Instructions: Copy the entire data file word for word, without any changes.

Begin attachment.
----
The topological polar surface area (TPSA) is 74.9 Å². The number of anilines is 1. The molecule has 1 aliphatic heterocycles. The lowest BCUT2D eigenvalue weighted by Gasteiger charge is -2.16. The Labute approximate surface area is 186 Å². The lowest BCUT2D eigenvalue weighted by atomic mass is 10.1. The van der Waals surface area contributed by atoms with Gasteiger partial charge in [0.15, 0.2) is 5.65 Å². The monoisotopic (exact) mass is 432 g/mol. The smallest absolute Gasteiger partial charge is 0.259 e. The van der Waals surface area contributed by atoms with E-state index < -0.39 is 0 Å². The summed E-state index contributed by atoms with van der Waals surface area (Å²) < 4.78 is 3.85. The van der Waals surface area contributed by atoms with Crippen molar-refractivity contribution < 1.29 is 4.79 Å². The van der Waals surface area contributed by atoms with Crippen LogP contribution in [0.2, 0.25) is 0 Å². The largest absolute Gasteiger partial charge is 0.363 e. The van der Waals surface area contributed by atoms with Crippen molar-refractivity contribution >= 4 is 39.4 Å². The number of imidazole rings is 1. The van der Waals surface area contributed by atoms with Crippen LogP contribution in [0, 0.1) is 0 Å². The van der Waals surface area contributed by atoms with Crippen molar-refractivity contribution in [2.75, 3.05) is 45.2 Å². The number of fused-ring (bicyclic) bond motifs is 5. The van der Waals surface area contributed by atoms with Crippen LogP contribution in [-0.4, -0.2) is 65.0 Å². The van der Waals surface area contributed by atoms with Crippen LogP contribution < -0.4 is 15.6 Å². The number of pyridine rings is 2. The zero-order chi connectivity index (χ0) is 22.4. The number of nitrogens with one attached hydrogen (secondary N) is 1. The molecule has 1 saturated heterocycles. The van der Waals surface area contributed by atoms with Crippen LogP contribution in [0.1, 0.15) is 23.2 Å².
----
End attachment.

The topological polar surface area (TPSA) is 74.9 Å². The number of anilines is 1. The molecule has 1 aliphatic heterocycles. The lowest BCUT2D eigenvalue weighted by Gasteiger charge is -2.16. The Labute approximate surface area is 186 Å². The lowest BCUT2D eigenvalue weighted by atomic mass is 10.1. The van der Waals surface area contributed by atoms with Gasteiger partial charge in [0.15, 0.2) is 5.65 Å². The monoisotopic (exact) mass is 432 g/mol. The smallest absolute Gasteiger partial charge is 0.259 e. The van der Waals surface area contributed by atoms with E-state index < -0.39 is 0 Å². The summed E-state index contributed by atoms with van der Waals surface area (Å²) < 4.78 is 3.85. The van der Waals surface area contributed by atoms with Crippen molar-refractivity contribution < 1.29 is 4.79 Å². The van der Waals surface area contributed by atoms with Crippen LogP contribution in [0.2, 0.25) is 0 Å². The largest absolute Gasteiger partial charge is 0.363 e. The van der Waals surface area contributed by atoms with Crippen molar-refractivity contribution >= 4 is 39.4 Å². The number of imidazole rings is 1. The van der Waals surface area contributed by atoms with Crippen LogP contribution in [0, 0.1) is 0 Å². The van der Waals surface area contributed by atoms with Crippen molar-refractivity contribution in [2.75, 3.05) is 45.2 Å². The number of fused-ring (bicyclic) bond motifs is 5. The van der Waals surface area contributed by atoms with Crippen LogP contribution in [-0.4, -0.2) is 65.0 Å². The van der Waals surface area contributed by atoms with Crippen LogP contribution < -0.4 is 15.6 Å². The number of pyridine rings is 2. The zero-order chi connectivity index (χ0) is 22.4. The number of nitrogens with one attached hydrogen (secondary N) is 1. The molecule has 1 saturated heterocycles. The van der Waals surface area contributed by atoms with Crippen LogP contribution in [0.1, 0.15) is 23.2 Å².